Friday, January 04, 2019
Interior Dept. wants to make FOIA requests more difficult
Proposed regulations from the Department of the Interior could make it more difficult and expensive for journalists to obtain documents through Freedom of Information Act requests.
The changes, proposed in a notice Dec. 28, "would allow the Interior Department to enforce caps on how many requests it will process from frequent FOIA users, make it more difficult for news organizations to justify having their FOIA fees waived, and relax internal deadlines for the agency to act on requests," writes Frank D. LoMonte, director of the Brechner Center for Freedom of Information at the University of Florida.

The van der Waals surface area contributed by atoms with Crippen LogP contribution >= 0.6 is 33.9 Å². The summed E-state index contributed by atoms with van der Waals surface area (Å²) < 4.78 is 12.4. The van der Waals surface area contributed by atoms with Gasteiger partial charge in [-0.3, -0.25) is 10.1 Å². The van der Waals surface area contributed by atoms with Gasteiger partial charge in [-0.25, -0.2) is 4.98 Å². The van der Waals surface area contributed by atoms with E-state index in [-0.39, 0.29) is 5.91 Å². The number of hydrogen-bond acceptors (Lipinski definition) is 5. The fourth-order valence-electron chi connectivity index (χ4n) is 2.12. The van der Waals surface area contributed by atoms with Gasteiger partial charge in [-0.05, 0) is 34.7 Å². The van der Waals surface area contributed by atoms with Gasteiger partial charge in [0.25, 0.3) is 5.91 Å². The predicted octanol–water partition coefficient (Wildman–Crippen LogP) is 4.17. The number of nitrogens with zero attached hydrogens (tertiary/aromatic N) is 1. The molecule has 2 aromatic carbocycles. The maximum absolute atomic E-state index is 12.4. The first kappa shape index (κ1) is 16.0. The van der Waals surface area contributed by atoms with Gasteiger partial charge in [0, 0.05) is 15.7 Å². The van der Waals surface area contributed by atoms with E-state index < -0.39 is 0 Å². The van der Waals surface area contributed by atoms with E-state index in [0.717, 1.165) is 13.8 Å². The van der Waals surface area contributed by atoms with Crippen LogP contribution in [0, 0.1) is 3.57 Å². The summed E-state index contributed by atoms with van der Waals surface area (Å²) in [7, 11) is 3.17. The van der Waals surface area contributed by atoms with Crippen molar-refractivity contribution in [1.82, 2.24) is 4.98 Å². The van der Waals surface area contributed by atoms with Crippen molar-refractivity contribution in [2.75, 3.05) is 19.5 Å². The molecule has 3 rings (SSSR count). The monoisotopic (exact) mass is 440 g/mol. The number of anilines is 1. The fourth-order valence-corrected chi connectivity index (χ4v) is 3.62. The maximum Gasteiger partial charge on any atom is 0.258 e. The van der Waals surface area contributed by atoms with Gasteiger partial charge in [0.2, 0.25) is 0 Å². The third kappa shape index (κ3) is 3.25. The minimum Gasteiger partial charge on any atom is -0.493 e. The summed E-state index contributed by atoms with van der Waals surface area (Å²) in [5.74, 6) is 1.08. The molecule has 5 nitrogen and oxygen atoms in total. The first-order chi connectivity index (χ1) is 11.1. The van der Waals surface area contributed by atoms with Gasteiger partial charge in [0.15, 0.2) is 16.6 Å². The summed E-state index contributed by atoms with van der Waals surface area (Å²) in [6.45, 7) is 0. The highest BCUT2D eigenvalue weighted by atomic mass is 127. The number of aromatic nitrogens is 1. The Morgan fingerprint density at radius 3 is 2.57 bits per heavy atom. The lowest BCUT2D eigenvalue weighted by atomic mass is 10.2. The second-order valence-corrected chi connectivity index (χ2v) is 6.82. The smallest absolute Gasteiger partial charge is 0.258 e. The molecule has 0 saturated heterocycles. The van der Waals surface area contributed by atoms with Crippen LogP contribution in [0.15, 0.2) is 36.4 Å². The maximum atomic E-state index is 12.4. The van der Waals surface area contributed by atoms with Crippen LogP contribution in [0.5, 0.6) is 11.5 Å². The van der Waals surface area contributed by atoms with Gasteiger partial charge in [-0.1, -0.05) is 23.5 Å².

The Interior Department reports that FOIA requests to it have increased 30 percent since President Trump took office, with 128 cases in active litigation as of September. That's partly because journalists, archivists and historians worried that Obama-era documents about topics like climate change might be destroyed if not preserved, LoMonte writes.
"The Interior Department is taking public comments on the FOIA regulation through Jan. 28. They can be filed electronically by referencing Docket No. DOI-2018–0017," LoMonte writes. "By law, federal agencies must show that they took account of public input before they can finalize enacting or amending a regulation."
It's possible the proposed changes also stem from a desire for less scrutiny from journalists. Reporters used documents obtained through FOIA requests to document the actions of former Interior Secretary Ryan Zinke, who recently resigned because of accusations that he used his position for personal benefit, LoMonte writes.